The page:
Teel Time: Math of college football's four-team playoff doesn't work

In unveiling college football’s future postseason Tuesday,

Virginia Tech

President Charles Steger said “a four-team playoff doesn’t go too far. It goes just the right amount.” With all due respect, allow me to challenge Steger’s numbers.

By the playoff’s 2014 advent, the Bowl Subdivision will include approximately 130 teams. So at regular season’s end, three percent of those squads will compete for the national championship.


Just for fun, let’s project that three percent on other sports.



basketball tournament bracket would shrink from 68 to 10. Think Jim Nantz and friends at CBS would approve?


Say farewell to awesome stories such as

George Mason

, Butler and VCU. Heck, say goodbye to national champions such as Florida in 2006,


in 2003 and Arizona in 1995 — none was among the top 10 entering the NCAA tournament.

Two modern-era champions weren’t ranked at all entering postseason:


in 1985 and Kansas three years later.


A three-percent ratio in professional sports leagues would, essentially, eliminate the playoffs. One team from among the 30-something would stand alone at regular season’s end, based on record, poll and/or computer printout.

An absurd notion, to be sure. So let’s double the three percent, which would take us to a two-team postseason, much like pre-1969 baseball, when the American and

National League

winners advanced to the

World Series

— oh, and Series games were played during the day.

Talk about radical change.

Of baseball’s last 10 champions, three would have reached an old-style World Series: the 2009


, 2007 Red


and 2005 White Sox. In 2003, eventual Series winner Florida finished 10 games behind Atlanta in the

National League East


Neither of the


’s two most-recent champions,


and Dallas, was its conference’s top seed. The

Los Angeles Kings

won the

Stanley Cup

this year as a No. 8 playoff seed.

Big Ten

commissioner Jim Delany intoned Tuesday that college football has the best regular season in sports, “and we intend to keep it that way.”



and its legions of fans might disagree, and none seem to fret that having 10 of 32 teams in the playoffs devalues the regular season. The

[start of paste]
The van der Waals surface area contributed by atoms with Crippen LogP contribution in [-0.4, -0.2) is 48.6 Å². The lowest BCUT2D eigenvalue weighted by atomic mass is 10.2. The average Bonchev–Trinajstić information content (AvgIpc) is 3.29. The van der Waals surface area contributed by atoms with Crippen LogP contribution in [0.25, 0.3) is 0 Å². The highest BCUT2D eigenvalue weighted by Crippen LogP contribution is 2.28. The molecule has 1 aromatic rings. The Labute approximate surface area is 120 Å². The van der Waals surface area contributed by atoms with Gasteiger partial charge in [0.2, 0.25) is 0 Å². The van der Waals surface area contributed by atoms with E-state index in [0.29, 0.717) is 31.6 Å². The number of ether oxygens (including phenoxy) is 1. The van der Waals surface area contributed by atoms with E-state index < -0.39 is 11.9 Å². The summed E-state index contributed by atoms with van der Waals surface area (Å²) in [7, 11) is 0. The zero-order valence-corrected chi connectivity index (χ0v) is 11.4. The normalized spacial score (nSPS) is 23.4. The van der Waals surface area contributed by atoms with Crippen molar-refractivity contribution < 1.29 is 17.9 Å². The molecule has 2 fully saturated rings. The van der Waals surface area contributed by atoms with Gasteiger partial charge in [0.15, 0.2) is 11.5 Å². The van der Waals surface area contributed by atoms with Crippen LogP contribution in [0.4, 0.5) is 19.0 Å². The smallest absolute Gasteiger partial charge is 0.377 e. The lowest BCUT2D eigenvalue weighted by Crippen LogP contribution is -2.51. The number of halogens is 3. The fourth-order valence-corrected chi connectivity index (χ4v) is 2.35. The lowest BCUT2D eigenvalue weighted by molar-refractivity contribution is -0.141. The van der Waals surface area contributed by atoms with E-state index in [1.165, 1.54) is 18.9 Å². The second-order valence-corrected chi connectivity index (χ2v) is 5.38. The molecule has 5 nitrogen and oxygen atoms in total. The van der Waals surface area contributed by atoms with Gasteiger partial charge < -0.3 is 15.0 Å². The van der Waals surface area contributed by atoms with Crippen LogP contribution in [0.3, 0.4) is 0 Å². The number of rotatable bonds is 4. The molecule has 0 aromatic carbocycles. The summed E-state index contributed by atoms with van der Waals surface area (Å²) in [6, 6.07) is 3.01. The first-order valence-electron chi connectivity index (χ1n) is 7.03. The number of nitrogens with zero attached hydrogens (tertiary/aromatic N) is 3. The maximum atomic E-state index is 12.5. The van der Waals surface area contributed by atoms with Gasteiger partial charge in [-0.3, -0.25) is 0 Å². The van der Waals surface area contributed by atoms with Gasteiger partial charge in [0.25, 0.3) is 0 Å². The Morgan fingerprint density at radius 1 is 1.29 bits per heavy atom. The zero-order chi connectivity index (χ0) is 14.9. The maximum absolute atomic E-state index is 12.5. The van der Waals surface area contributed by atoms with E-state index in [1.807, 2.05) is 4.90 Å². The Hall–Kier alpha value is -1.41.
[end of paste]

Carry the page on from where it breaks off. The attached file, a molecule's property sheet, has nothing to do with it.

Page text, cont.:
New York Giants

backdoored into the playoffs with the league’s 10th-best record last year and won the

Super Bowl


Green Bay in 2010 charted a similar course. Seven teams had better records than the


during the regular season, but on the first Sunday in February,

Aaron Rodgers

and friends hoisted

Vince Lombardi

’s trophy.

I get Delany’s concept, though the

Bowl Championship Series

’ “every game counts” mantra has worn thin. A bloated college football playoff would reward mediocrity, much like the current bowl system, replete with 6-6 and 7-5 teams.

But the austerity of a four-team bracket is far too severe.

For example, based on the selection criteria Steger and


commissioner John Swofford outlined, a four-team playoff last season would have included LSU, Oklahoma State, Alabama and Oregon. But certainly Stanford,


, Arkansas and

Boise State

would have been credible title contenders.

Moreover a postseason that showcased quarterbacks such as

Andrew Luck


Russell Wilson

, Tyler Wilson and

Kellen Moore

would have enthralled fans.

The classic case was 2009, when Alabama, Texas, Cincinnati, Texas Christian and Boise State survived the regular season unscathed. The Broncos likely would have been odd-team-out in a four-team playoff, as they would have been in 2006, despite a unblemished record they enhanced with a classic

Fiesta Bowl

conquest of Oklahoma.

Spare us the cliched excuses about an eight-team format interfering with second-semester academics. Simply start the tournament earlier and eliminate the needless, four-week respite between the regular season and playoffs.

I don’t question the good intentions and efforts of Steger, Swofford, Delany and colleagues in dragging an archaic sport into the smart phone era. It was a welcome baby step.

I just question their math.

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